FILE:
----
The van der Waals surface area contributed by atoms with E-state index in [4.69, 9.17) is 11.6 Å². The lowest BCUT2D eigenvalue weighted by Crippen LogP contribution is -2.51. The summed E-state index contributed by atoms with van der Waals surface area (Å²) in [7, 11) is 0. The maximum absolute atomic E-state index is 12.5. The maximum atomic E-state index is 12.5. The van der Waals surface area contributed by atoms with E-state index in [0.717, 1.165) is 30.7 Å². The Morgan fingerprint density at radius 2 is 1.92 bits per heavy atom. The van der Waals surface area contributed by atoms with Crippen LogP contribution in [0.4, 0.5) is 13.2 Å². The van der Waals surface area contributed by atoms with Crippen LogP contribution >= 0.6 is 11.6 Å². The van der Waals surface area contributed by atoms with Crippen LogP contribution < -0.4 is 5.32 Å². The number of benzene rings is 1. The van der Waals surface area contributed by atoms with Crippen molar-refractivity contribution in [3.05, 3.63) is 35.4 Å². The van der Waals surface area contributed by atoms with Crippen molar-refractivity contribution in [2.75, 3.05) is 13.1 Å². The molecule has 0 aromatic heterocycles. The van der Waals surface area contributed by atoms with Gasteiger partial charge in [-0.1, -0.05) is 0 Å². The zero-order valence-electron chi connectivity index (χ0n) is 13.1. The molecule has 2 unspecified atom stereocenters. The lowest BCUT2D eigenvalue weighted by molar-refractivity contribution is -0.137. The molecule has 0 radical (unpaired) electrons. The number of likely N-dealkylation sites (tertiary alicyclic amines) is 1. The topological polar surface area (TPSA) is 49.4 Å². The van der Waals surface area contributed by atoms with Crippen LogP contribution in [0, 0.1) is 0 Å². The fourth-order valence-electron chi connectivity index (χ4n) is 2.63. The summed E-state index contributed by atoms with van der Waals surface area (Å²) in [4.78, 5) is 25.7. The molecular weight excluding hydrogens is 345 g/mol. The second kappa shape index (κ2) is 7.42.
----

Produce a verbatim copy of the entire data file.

The van der Waals surface area contributed by atoms with E-state index in [4.69, 9.17) is 11.6 Å². The lowest BCUT2D eigenvalue weighted by Crippen LogP contribution is -2.51. The summed E-state index contributed by atoms with van der Waals surface area (Å²) in [7, 11) is 0. The maximum absolute atomic E-state index is 12.5. The maximum atomic E-state index is 12.5. The van der Waals surface area contributed by atoms with E-state index in [0.717, 1.165) is 30.7 Å². The Morgan fingerprint density at radius 2 is 1.92 bits per heavy atom. The van der Waals surface area contributed by atoms with Crippen LogP contribution in [0.4, 0.5) is 13.2 Å². The van der Waals surface area contributed by atoms with Crippen LogP contribution >= 0.6 is 11.6 Å². The van der Waals surface area contributed by atoms with Crippen LogP contribution < -0.4 is 5.32 Å². The number of benzene rings is 1. The van der Waals surface area contributed by atoms with Crippen molar-refractivity contribution in [3.05, 3.63) is 35.4 Å². The van der Waals surface area contributed by atoms with Crippen molar-refractivity contribution in [2.75, 3.05) is 13.1 Å². The molecule has 0 aromatic heterocycles. The van der Waals surface area contributed by atoms with Gasteiger partial charge in [-0.1, -0.05) is 0 Å². The zero-order valence-electron chi connectivity index (χ0n) is 13.1. The molecule has 2 unspecified atom stereocenters. The lowest BCUT2D eigenvalue weighted by molar-refractivity contribution is -0.137. The molecule has 0 radical (unpaired) electrons. The number of likely N-dealkylation sites (tertiary alicyclic amines) is 1. The topological polar surface area (TPSA) is 49.4 Å². The van der Waals surface area contributed by atoms with Crippen LogP contribution in [0, 0.1) is 0 Å². The fourth-order valence-electron chi connectivity index (χ4n) is 2.63. The summed E-state index contributed by atoms with van der Waals surface area (Å²) in [4.78, 5) is 25.7. The molecular weight excluding hydrogens is 345 g/mol. The second kappa shape index (κ2) is 7.42.